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Keeping Yourself and Your Family Safe from Ebola

Ebola is a severe, often fatal, viral hemorrhagic fever disease. Ebola poses no significant threat to the U.S. population.

Symptoms may appear anywhere from 2 to 21 days after exposure to the disease, but the average is 8 to 10 days. Symptoms of Ebola include:

  • Fever
  • Headache
  • Joint and Muscle Aches
  • Weakness
  • Diarrhea
  • Vomiting
  • Stomach Pain
  • Lack of Appetite
  • Abnormal Bleeding

Ebola is spread through direct contact with the blood or other bodily fluids of a sick person. Ebola can also be spread through funeral rites that involve touching the body of a person who died of Ebola. It is not spread through food, water, or the air.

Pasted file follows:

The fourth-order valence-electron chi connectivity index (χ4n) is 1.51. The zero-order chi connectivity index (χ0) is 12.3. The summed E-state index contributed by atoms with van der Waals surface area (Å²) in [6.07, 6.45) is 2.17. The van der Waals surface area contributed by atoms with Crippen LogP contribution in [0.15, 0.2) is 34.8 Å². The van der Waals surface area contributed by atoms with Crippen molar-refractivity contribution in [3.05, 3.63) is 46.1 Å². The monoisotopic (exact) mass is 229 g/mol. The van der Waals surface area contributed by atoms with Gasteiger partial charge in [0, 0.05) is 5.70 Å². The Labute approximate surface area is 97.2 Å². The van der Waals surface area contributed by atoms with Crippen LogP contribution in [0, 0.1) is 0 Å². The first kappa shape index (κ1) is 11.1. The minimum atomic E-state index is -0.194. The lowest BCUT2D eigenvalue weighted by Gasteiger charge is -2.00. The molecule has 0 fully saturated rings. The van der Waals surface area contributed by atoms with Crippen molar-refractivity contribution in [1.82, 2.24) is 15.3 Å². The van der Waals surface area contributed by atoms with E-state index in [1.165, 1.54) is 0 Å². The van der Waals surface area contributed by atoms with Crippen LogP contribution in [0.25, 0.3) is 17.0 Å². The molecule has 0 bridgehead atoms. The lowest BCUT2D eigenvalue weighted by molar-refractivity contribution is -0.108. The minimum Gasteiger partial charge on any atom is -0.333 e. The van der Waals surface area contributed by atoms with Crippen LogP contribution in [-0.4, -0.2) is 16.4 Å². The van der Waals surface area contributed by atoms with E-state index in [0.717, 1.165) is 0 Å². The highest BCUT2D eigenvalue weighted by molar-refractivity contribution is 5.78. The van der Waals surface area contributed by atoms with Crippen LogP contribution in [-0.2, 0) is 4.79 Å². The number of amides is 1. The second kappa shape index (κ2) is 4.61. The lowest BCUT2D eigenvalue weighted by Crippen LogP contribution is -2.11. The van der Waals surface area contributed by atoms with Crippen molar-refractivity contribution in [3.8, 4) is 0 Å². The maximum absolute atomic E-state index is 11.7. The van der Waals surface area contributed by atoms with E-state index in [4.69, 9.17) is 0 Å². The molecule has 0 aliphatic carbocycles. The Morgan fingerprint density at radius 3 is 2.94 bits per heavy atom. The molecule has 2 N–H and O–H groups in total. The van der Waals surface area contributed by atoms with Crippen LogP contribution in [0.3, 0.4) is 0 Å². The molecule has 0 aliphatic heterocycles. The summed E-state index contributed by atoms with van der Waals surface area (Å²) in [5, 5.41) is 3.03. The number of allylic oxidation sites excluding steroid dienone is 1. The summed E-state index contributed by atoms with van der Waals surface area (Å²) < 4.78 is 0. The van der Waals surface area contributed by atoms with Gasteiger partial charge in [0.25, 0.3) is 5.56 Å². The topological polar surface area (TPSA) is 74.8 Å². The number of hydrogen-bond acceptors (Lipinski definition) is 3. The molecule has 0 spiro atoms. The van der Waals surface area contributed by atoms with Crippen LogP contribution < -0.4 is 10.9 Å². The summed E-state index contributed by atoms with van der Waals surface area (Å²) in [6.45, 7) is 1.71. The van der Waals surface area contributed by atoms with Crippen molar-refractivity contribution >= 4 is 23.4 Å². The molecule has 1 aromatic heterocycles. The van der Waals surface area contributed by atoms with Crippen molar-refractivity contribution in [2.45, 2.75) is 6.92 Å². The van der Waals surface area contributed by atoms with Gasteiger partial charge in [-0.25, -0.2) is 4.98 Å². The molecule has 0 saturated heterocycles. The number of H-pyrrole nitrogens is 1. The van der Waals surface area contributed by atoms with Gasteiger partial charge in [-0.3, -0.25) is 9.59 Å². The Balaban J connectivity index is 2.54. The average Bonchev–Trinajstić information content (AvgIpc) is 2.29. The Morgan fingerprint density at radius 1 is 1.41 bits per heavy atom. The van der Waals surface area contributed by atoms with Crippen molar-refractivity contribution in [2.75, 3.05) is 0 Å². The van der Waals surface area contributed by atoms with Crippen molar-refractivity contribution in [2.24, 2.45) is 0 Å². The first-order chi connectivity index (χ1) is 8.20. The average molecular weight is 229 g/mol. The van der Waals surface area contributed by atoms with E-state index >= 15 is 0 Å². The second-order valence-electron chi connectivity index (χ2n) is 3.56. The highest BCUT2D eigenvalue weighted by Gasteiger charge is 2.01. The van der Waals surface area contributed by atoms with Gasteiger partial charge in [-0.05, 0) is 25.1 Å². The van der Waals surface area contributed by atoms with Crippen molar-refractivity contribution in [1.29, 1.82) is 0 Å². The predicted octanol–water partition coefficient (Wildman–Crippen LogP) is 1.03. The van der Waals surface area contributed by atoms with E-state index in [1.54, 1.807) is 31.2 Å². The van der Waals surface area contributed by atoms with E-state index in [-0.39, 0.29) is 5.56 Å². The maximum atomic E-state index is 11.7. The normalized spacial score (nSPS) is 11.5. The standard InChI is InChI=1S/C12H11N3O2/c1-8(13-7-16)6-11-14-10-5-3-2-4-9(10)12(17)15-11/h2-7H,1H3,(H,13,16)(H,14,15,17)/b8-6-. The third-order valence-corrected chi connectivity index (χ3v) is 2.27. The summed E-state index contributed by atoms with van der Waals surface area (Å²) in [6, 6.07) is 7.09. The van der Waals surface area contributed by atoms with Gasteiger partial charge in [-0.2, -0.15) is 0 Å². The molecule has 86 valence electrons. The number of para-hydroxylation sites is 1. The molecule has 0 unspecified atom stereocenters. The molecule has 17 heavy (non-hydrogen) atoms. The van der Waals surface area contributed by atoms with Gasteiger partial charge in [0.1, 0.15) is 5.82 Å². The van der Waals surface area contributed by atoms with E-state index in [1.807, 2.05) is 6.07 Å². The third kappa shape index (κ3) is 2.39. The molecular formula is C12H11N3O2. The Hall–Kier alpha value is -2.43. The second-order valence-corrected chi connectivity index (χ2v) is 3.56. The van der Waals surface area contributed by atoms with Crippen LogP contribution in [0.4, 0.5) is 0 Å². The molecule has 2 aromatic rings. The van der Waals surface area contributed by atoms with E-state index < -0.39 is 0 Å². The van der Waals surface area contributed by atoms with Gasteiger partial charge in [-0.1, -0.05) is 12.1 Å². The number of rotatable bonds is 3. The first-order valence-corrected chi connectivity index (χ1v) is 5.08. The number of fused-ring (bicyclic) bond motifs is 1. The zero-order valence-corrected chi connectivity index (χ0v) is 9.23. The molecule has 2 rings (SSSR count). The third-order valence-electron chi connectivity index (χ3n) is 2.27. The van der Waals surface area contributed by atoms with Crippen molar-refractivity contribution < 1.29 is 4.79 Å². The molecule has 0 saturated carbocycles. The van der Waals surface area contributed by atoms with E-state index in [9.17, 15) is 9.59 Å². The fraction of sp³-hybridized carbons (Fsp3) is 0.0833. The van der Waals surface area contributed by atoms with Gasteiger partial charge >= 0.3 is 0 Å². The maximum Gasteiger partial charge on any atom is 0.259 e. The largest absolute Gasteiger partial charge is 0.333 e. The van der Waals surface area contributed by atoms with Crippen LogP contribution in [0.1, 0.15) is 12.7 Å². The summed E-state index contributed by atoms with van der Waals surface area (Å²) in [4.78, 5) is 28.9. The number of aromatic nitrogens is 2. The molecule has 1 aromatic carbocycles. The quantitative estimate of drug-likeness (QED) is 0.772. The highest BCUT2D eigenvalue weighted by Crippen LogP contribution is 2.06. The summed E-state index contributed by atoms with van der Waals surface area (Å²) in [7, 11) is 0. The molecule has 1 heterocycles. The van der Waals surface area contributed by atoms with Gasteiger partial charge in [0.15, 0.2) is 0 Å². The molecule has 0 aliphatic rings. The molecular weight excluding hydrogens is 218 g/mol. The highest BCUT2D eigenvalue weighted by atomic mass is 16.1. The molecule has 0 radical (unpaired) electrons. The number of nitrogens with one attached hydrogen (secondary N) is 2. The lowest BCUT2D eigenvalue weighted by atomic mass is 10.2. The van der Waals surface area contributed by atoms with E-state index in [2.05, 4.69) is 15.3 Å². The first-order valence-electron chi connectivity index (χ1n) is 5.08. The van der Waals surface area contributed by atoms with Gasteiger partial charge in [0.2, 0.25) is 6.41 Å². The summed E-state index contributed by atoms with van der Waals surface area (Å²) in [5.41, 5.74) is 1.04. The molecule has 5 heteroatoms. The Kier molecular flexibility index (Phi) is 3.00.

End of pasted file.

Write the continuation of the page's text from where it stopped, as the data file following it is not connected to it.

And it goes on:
For more information, see the following documents:

Frequently Asked Questions About Ebola

Facts About How Ebola is Spread

Who is at Risk of Having Ebola?

The only people who are at risk of having Ebola are people who have had close contact with someone who was sick with Ebola. Unless you come into direct contact with the blood or body fluids of someone who is sick with or has died from Ebola while they have symptoms (fever, vomiting, body aches or diarrhea), you cannot get the Ebola virus. The virus can also be present in certain body fluids of recovered people, such as semen.

If someone you know is complaining of Ebola-like symptoms, have them call their healthcare provider about their symptoms and any recent travel.

PDPH Activities

The Department of Public Health works with a variety of partner agencies to ensure that we are ready for a case of Ebola in Philadelphia. We also make sure that doctors and nurses in Philadelphia have access to the latest guidance materials and tools through our Health Information Portal.

For More Information

The Health Department is using social media to provide the latest updates and information on Ebola. Follow us on Twitter and on Facebook.

For more information, the CDC and Pennsylvania Department of Health have created websites about Ebola as well.